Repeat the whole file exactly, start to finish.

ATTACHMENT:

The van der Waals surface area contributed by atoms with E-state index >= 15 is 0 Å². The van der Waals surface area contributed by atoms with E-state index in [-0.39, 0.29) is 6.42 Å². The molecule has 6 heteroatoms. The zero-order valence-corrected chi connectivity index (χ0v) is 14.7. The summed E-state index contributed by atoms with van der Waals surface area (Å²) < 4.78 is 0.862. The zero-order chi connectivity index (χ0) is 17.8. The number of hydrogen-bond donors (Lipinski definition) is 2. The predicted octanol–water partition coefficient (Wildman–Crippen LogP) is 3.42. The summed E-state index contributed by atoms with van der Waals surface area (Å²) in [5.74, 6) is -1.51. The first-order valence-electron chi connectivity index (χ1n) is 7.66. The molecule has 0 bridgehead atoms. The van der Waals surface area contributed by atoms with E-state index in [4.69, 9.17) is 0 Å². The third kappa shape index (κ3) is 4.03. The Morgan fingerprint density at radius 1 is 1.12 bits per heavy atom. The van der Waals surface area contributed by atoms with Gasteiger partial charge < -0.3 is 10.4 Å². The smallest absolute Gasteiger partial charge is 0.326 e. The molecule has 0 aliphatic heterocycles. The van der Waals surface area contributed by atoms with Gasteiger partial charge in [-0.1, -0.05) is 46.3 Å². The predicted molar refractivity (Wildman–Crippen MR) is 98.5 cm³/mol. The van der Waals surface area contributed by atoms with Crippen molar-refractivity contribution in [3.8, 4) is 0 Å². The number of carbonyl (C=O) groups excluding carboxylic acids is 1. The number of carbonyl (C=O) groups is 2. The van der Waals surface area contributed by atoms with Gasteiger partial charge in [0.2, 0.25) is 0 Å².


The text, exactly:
The van der Waals surface area contributed by atoms with E-state index >= 15 is 0 Å². The van der Waals surface area contributed by atoms with E-state index in [-0.39, 0.29) is 6.42 Å². The molecule has 6 heteroatoms. The zero-order valence-corrected chi connectivity index (χ0v) is 14.7. The summed E-state index contributed by atoms with van der Waals surface area (Å²) < 4.78 is 0.862. The zero-order chi connectivity index (χ0) is 17.8. The number of hydrogen-bond donors (Lipinski definition) is 2. The predicted octanol–water partition coefficient (Wildman–Crippen LogP) is 3.42. The summed E-state index contributed by atoms with van der Waals surface area (Å²) in [5.74, 6) is -1.51. The first-order valence-electron chi connectivity index (χ1n) is 7.66. The molecule has 0 bridgehead atoms. The van der Waals surface area contributed by atoms with E-state index in [4.69, 9.17) is 0 Å². The third kappa shape index (κ3) is 4.03. The Morgan fingerprint density at radius 1 is 1.12 bits per heavy atom. The van der Waals surface area contributed by atoms with Gasteiger partial charge < -0.3 is 10.4 Å². The smallest absolute Gasteiger partial charge is 0.326 e. The molecule has 0 aliphatic heterocycles. The van der Waals surface area contributed by atoms with Gasteiger partial charge in [-0.1, -0.05) is 46.3 Å². The predicted molar refractivity (Wildman–Crippen MR) is 98.5 cm³/mol. The van der Waals surface area contributed by atoms with Crippen molar-refractivity contribution in [3.8, 4) is 0 Å². The number of carbonyl (C=O) groups excluding carboxylic acids is 1. The number of carbonyl (C=O) groups is 2. The van der Waals surface area contributed by atoms with Gasteiger partial charge in [0.2, 0.25) is 0 Å².